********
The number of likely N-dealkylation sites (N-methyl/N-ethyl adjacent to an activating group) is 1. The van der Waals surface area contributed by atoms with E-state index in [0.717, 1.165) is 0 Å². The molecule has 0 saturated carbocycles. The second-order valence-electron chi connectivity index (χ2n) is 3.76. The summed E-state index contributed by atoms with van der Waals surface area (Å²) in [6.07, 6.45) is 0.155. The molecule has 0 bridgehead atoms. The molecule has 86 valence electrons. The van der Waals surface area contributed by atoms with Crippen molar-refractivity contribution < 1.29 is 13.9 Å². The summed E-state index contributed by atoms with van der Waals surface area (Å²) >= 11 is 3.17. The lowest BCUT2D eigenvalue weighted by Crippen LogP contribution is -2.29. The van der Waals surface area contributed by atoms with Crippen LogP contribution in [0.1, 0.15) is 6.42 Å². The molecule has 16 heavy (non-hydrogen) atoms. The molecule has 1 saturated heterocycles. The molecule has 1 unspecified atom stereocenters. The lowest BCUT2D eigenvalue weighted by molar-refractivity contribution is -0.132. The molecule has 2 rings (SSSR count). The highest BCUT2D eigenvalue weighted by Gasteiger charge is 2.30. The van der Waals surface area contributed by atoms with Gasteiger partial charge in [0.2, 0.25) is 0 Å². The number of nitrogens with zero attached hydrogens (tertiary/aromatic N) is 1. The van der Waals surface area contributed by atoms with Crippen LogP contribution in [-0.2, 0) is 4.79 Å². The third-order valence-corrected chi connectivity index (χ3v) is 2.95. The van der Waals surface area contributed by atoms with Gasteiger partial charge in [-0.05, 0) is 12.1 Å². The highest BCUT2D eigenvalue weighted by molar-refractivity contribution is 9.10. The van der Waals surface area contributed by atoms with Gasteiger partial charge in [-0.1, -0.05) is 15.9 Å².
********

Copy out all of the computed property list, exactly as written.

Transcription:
The number of likely N-dealkylation sites (N-methyl/N-ethyl adjacent to an activating group) is 1. The van der Waals surface area contributed by atoms with E-state index in [0.717, 1.165) is 0 Å². The molecule has 0 saturated carbocycles. The second-order valence-electron chi connectivity index (χ2n) is 3.76. The summed E-state index contributed by atoms with van der Waals surface area (Å²) in [6.07, 6.45) is 0.155. The molecule has 0 bridgehead atoms. The molecule has 86 valence electrons. The van der Waals surface area contributed by atoms with Crippen molar-refractivity contribution < 1.29 is 13.9 Å². The summed E-state index contributed by atoms with van der Waals surface area (Å²) >= 11 is 3.17. The lowest BCUT2D eigenvalue weighted by Crippen LogP contribution is -2.29. The van der Waals surface area contributed by atoms with Crippen LogP contribution in [0.1, 0.15) is 6.42 Å². The molecule has 16 heavy (non-hydrogen) atoms. The molecule has 1 saturated heterocycles. The molecule has 1 unspecified atom stereocenters. The lowest BCUT2D eigenvalue weighted by molar-refractivity contribution is -0.132. The molecule has 2 rings (SSSR count). The highest BCUT2D eigenvalue weighted by Gasteiger charge is 2.30. The van der Waals surface area contributed by atoms with Gasteiger partial charge in [0.2, 0.25) is 0 Å². The number of nitrogens with zero attached hydrogens (tertiary/aromatic N) is 1. The van der Waals surface area contributed by atoms with Crippen LogP contribution in [-0.2, 0) is 4.79 Å². The third-order valence-corrected chi connectivity index (χ3v) is 2.95. The van der Waals surface area contributed by atoms with Gasteiger partial charge in [-0.05, 0) is 12.1 Å². The highest BCUT2D eigenvalue weighted by molar-refractivity contribution is 9.10. The van der Waals surface area contributed by atoms with Gasteiger partial charge in [-0.1, -0.05) is 15.9 Å².